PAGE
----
Software licenses are often a large part of an organization's IT budget. If your company's software is not licensed correctly—whether you have too few or too many licenses—you can face potential compliance or budgeting issues. By defining and implementing a good SAM plan, you create transparency in your organization and help ensure compliance with licensing requirements.
Your SAM license inventory is an important step in the process. Your inventory tells you exactly what software you have and where it's being used. After you have this information, you must determine whether you are using your software budget in the most efficient way possible.Learn more about performing a license inventory
To understand how you can best optimize and manage your software assets, it's important that you learn all you can about the different types of licensing that are available to your organization. In addition, you should learn what types of documents you will need to keep for each type, how best to keep your documents organized, and how your reseller can help in the process.
What is Licensing?
A software product license grants you the legal right to run or access a software program. In other words, you don't actually own your software—you own the license to run that software.
A license agreement, such as Microsoft Software License Terms—also known as the End User License Agreement, or EULA—governs the use of licensed software. License agreements typically allow the software to run on a limited number of computers and allow copies to be made (though solely for backup purposes).
Software comes with its own type of media or documentation that serves as its proof of license. It is important that you retain the appropriate documentation for the software that your organization uses. If you purchase licenses through Microsoft Store, the "Account" page lets you view details for all of your orders and find the product keys for the software you have downloaded. You can also print individual receipts for record-keeping.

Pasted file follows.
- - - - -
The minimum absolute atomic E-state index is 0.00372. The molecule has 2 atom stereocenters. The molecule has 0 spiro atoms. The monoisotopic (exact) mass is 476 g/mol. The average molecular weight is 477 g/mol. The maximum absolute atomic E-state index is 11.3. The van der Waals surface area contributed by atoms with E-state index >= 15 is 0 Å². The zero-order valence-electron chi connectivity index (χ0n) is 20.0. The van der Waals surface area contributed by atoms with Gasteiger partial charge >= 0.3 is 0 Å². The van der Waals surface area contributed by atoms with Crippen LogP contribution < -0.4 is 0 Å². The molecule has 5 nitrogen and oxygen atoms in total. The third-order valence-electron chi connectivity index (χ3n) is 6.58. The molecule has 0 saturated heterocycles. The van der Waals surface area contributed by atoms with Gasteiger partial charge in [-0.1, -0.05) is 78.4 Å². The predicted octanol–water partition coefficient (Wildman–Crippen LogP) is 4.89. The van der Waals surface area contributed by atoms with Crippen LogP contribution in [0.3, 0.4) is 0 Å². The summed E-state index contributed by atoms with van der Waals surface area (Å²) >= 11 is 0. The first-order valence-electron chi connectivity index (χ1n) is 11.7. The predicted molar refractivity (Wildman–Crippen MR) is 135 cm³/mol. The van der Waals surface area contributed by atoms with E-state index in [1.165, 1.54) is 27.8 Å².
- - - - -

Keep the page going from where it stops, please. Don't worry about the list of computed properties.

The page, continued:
Learn more about the Microsoft Store Account page
If you purchase through Microsoft Volume Licensing, you can view a “License Summary” that shows all of your licensed products, and a “Relationship Summary” that provides a comprehensive look at all your Volume Licensing agreements, Licensing IDs, and orders.
Learn more about Volume Licensing documentation
What Are Your Licensing Options?
Microsoft has several types of licensing programs designed to meet your organization's needs. For smaller organizations where fewer than five licenses are needed, Full Packaged Product (FPP) or Retail is probably right for you. If you’re looking to acquire new PCs along with your software, the OEM option might work better. For larger organizations that need more than five licenses, one of the many Volume licensing programs will suit your needs and save you money at the same time.Learn about licensing options and requirements
What is a Client Access License (CAL)?
If your company's workstations are networked, you will use a network server, and the workstations on the network will access that server's software to perform certain functions such as file and print sharing. To legally access the server software, a Client Access License or CAL may be required. A CAL is not a software product—rather, it is a license that gives a user the right to access the services of the server.
Due to the technical nature of server products, Client Access Licenses can be a complicated area. For more information about CALs, visit the Microsoft Volume Licensing Web site.Learn more about Client Access Licenses now